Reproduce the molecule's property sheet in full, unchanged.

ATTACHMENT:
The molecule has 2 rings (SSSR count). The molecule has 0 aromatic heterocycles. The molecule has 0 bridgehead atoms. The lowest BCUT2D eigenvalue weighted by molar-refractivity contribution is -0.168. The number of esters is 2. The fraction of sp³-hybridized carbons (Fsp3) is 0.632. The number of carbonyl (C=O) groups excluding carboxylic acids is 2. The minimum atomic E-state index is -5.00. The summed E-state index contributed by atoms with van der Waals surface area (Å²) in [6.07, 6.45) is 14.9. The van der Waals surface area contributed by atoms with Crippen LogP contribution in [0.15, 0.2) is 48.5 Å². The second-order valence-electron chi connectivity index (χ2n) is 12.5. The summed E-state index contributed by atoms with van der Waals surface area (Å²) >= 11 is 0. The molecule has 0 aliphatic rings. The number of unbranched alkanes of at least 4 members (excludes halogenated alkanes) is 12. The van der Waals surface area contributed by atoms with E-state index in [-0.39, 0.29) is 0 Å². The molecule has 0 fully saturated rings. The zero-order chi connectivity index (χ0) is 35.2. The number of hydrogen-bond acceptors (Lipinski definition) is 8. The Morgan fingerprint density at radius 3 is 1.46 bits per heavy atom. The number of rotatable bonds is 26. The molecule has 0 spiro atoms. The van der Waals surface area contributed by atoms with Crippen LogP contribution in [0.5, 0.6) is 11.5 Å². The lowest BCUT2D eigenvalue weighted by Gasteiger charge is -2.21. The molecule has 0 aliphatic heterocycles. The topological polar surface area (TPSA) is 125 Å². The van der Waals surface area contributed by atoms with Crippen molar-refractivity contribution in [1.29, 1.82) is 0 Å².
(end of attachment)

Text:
The molecule has 2 rings (SSSR count). The molecule has 0 aromatic heterocycles. The molecule has 0 bridgehead atoms. The lowest BCUT2D eigenvalue weighted by molar-refractivity contribution is -0.168. The number of esters is 2. The fraction of sp³-hybridized carbons (Fsp3) is 0.632. The number of carbonyl (C=O) groups excluding carboxylic acids is 2. The minimum atomic E-state index is -5.00. The summed E-state index contributed by atoms with van der Waals surface area (Å²) in [6.07, 6.45) is 14.9. The van der Waals surface area contributed by atoms with Crippen LogP contribution in [0.15, 0.2) is 48.5 Å². The second-order valence-electron chi connectivity index (χ2n) is 12.5. The summed E-state index contributed by atoms with van der Waals surface area (Å²) >= 11 is 0. The molecule has 0 aliphatic rings. The number of unbranched alkanes of at least 4 members (excludes halogenated alkanes) is 12. The van der Waals surface area contributed by atoms with E-state index in [-0.39, 0.29) is 0 Å². The molecule has 0 fully saturated rings. The zero-order chi connectivity index (χ0) is 35.2. The number of hydrogen-bond acceptors (Lipinski definition) is 8. The Morgan fingerprint density at radius 3 is 1.46 bits per heavy atom. The number of rotatable bonds is 26. The molecule has 0 spiro atoms. The van der Waals surface area contributed by atoms with Crippen LogP contribution in [0.5, 0.6) is 11.5 Å². The lowest BCUT2D eigenvalue weighted by Gasteiger charge is -2.21. The molecule has 0 aliphatic heterocycles. The topological polar surface area (TPSA) is 125 Å². The van der Waals surface area contributed by atoms with Crippen molar-refractivity contribution in [1.29, 1.82) is 0 Å².